As Wayne County Sheriff’s Deputy Rick Halvorsen returns to road patrol, what he will miss the most about his time as a school resource officer for the Sodus Central School District are the relationships he built with the students and staff that he is confident will always be there.
“They really are a family,” said Halvorsen of his stint at Sodus, which officially ended Dec. 31 when a grant to pay for the position ran out. “It took three years to build these relationships with the students. They were freshmen and now they are seniors ready to graduate. I’ll probably join them at graduation. Building those relationships was pretty cool.”
It was four years ago when the school district received a Safe Schools Healthy Students grant. Interviews were conducted at the sheriff’s office, and as the deputy in charge of 27 Explorers in the Police Explorers Post, Halvorsen was the ideal candidate for the job.
At one time, several schools across the county had officers walking the halls on a daily basis, reaching out to students to provide support where and when needed. During tough economic times, the school resource officers were cut, but Wayne County Sheriff Barry Virts would like to bring them back.
“I would love to put together a county-wide resource officer program,” he said. “I believe everyone felt safer when there was an officer in the school. It’s a more proactive approach to public safety. The model in Sodus has been fantastic.”
A typical day for Halvorsen was walking the schools, performing safety audits, working with administration and developing lasting relationships with students. Halvorsen even taught classes — the most recent was a non-bullying class addressing the federally mandated schools law Dignity For All Students Act. Available to all students, Halvorsen said administration kept him informed about at-risk kids. These students, he said, typically have problems at home and he worked extra hard to form connections with them while they were at school.
“We make it a safe environment, a welcoming environment at school,” the deputy said. “It’s been very successful. It’s an ongoing process and some students are harder to crack.”
But Halvorsen said it was definitely worth the effort. In building relationships with the kids, they also learned that police officers are not a “machine” that go out and just arrest people, Halvorsen said.
“You’re walking through the paces with them,” he said. “You’re not their parent, but you’re somebody they can rely on.”
Virts would like to place a deputy in every school across the county. To accomplish this, he would need 11 deputies and one supervisor for the program. The deputies would be assigned to handle any problem that might arise in the school, offer security for students and staff and create preventative programs in the school. Virts said they could coordinate with state police and local police departments, and during summer months, those extra deputies would be available to provide “security” at festivals — typically an overtime expense for the sheriff’s office.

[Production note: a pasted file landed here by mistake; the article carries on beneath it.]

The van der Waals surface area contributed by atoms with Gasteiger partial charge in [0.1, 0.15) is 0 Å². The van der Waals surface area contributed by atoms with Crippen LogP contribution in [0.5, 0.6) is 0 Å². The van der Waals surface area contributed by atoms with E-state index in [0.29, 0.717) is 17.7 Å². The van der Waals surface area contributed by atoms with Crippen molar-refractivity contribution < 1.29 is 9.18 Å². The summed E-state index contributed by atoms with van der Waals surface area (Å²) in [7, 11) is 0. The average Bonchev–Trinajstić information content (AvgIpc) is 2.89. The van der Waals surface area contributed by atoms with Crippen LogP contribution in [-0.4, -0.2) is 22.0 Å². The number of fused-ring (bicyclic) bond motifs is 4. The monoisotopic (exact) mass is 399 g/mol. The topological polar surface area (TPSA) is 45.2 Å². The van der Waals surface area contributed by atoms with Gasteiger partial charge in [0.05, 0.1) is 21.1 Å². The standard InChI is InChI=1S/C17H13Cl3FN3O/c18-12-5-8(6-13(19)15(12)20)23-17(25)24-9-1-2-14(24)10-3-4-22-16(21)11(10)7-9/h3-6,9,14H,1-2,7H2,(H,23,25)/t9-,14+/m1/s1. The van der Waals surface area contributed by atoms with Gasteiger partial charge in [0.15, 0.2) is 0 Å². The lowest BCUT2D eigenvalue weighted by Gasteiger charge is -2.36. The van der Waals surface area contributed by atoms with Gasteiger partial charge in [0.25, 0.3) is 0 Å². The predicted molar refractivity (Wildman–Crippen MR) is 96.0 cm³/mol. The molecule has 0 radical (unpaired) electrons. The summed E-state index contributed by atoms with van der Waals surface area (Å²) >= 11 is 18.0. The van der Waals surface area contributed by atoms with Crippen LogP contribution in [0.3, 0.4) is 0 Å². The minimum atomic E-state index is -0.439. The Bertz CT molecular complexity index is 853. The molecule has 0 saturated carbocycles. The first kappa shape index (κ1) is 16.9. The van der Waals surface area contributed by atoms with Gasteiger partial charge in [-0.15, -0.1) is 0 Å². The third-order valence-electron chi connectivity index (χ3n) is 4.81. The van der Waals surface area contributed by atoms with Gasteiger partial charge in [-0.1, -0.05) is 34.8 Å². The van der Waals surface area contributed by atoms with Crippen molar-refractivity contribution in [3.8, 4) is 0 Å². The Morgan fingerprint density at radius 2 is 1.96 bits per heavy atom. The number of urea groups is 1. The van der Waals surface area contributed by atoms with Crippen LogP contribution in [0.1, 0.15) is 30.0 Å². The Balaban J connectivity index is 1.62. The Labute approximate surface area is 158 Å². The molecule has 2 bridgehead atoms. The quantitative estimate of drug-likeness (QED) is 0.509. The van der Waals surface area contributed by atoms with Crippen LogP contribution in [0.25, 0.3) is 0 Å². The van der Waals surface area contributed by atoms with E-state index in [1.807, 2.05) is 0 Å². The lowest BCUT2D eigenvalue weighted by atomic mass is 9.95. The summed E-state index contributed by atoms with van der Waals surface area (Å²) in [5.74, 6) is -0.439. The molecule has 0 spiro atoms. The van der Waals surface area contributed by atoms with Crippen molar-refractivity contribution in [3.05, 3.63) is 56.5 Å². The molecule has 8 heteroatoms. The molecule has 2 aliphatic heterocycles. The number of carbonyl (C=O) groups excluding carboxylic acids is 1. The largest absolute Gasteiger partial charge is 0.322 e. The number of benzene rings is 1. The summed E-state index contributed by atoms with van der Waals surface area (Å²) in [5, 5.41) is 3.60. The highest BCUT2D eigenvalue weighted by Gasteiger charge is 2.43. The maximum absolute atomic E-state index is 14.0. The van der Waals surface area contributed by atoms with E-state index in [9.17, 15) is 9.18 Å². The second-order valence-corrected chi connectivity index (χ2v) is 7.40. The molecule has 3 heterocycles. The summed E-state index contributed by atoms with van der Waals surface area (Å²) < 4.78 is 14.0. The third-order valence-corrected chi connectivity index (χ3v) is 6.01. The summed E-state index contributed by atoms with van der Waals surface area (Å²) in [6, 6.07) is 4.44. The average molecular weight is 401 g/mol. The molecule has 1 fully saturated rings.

“It’s a quality of life program,” Virts said. “It would enhance public safety in and around the schools and help youth avoid trouble and make good choices.”
It’s a project the sheriff says he has been vocal about for years, but funding the program is a major problem. Virts said his number crunching has pegged the program’s cost at about $1.6 million.
“It’s a worthwhile endeavor,” said Jim Hoffman, chairman of the Wayne County Board of Supervisors. “I’d support it, but how it would get funded is the question.”
Hoffman said nothing has been formally presented to the Board of Supervisors.
Halvorsen said it would be money well spent.
During his tenure as resource officer, he helped develop better security in the all three schools in Sodus. He also taught students in classes, like the anti-bullying class, that were not part of the standard curriculum but were valuable nonetheless. The Higher Ground Breakfast Club was for students who are making the grade, but are frustrated with disruptions in classes and their learning, often caused by other students, Halvorsen said. During their breakfast, these students were able to hash out possible solutions or just vent their frustrations.
He also started a roundtable that allowed students to discuss issues in the school — right down to the lunch food — and how they could resolve them. Halvorsen said it was all about empowering the students.
“The idea was to strengthen the students, to build leaders,” Halvorsen said. “We were starting to work hard on the middle school so they would enter high school as strong leaders.”
Without the grant, the school cannot afford to keep Halvorsen on, and Virts said the grant funding just isn’t there anymore. For Halvorsen, leaving means the programs he started will end due to lack of staff to continue them.
“(Schools) need to have (officers) in there,” Halvorsen said. “You have to wonder why that money isn’t there. Our job is to protect everyone. What better way to start than with our children.”
There’s no guarantee that a school resource officer could stop all trouble from occurring, Halvorsen said, but consider this: In Colorado, it took the school resource officer just 80 seconds to end the violence.
“You have to weigh the whole picture and not just look at at a tree in the middle of the portrait,” the deputy said. “We often just put band aids on things. School resource officers will build Wayne County, will deter crime and make our communities safer.”
Halvorsen said the greatest benefit a school resource officer can offer parents is peace of mind.
“They’d know that when they are at the school, from the time they get on the bus until until they get off again at home,” he said, “that they are, number one, safe, that they are learning and that they are building relationships they can use when they leave school, go to college, when they get married, throughout their lives.”